When characterizing his political commentary, Stephen Colbert noted “You can’t laugh and be afraid at the same time.” “Humor does not rescue us from unhappiness,” wrote Mason Cooley (or from arguments I would add), “but enables us to move back from it a little.”
Humor also makes us think and that interrupts negative emotions writes Eric Barker, summarizing a study.
It can even raise our tolerance to pain. When researchers showed people funny videos before asking them to keep a hand in very cold water for as long as they could, participants could keep their hands in longer than those who watched a neutral or negative video.
10. Make your potentially controversial idea or view easier to hear and discuss
Like “a rubber sword, humor allows you to make a point without drawing blood,” wrote Mary Hirsch. Yet that only works when the human is self-deprecating or otherwise unifying.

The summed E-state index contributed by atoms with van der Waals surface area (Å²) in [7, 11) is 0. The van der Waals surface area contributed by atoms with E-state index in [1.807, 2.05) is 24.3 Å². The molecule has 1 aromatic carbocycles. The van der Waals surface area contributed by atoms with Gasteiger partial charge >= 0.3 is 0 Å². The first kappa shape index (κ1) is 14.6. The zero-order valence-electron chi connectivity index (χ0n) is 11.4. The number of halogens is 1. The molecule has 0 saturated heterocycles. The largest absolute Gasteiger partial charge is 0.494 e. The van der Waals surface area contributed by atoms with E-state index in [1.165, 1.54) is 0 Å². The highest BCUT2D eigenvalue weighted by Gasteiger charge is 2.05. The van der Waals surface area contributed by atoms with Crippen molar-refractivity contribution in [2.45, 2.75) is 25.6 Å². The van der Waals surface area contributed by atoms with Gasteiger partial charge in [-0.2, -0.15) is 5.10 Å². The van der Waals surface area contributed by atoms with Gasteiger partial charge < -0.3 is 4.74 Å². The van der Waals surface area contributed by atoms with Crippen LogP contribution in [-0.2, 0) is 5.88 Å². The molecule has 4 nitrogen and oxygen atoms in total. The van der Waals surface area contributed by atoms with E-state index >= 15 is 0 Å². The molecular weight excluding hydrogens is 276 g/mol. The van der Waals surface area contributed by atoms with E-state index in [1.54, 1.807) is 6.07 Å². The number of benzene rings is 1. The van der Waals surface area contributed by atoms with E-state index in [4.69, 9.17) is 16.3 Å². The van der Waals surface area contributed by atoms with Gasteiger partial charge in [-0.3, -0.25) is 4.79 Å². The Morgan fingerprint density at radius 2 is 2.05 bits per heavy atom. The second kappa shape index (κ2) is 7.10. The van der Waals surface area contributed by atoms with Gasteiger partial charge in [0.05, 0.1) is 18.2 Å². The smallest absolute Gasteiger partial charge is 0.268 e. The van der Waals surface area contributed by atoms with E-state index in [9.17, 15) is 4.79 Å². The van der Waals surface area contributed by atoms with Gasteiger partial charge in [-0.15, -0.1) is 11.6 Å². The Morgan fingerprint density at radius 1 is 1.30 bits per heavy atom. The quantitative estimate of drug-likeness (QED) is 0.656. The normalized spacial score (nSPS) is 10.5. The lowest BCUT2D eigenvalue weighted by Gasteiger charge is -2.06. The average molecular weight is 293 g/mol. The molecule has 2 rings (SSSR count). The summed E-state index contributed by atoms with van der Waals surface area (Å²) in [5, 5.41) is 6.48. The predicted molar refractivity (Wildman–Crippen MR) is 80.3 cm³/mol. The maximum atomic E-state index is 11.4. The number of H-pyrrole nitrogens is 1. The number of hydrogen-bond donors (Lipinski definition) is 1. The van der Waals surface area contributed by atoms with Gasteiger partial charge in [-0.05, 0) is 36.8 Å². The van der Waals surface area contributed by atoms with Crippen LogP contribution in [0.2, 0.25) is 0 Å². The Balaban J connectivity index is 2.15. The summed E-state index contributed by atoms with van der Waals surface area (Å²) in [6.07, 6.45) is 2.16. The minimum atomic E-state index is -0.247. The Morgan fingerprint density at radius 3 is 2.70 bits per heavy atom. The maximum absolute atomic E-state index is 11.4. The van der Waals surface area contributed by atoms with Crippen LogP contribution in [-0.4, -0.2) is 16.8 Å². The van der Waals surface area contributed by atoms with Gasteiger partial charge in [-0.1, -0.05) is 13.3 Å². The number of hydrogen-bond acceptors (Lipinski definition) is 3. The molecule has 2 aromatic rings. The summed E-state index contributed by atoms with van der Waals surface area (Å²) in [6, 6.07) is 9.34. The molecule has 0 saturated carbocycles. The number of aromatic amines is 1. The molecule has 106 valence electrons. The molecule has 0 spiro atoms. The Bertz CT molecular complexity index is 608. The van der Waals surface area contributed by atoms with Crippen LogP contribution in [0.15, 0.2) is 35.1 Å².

11. Diffuse Tension
Wernher von Braun recalled that as astronaut John Glenn was strapped into his seat before take-off, he dryly remarked, “Oh my god, I’m sitting on a pile of stuff created by the lowest cost bidder.”
Every relationship has bumpy moments. Humor can be quicker than praise to smooth them out. Humorless people make the bumps bigger. “A person without a sense of humor is like a wagon without springs,” wrote Henry Ward Beecher, “jolted by every pebble in the road.”
12. Spark romance
Women say they want someone who makes them laugh. Men want someone whom they can make laugh.
13. Spur higher performance
Humor is often the seed for fun. If people are having fun together, they’re going to work harder. They are more likely to get through the rough spots of disagreement and go out of their way to support each other. Some studies show men are viewed as funnier at work yet, Humorworks’ John Morreall points out that, “traditional men’s humor tends to mock and humiliate and uses jokes with punchlines, while traditional women’s humor expresses support and solidarity and uses true stories without a kicker.”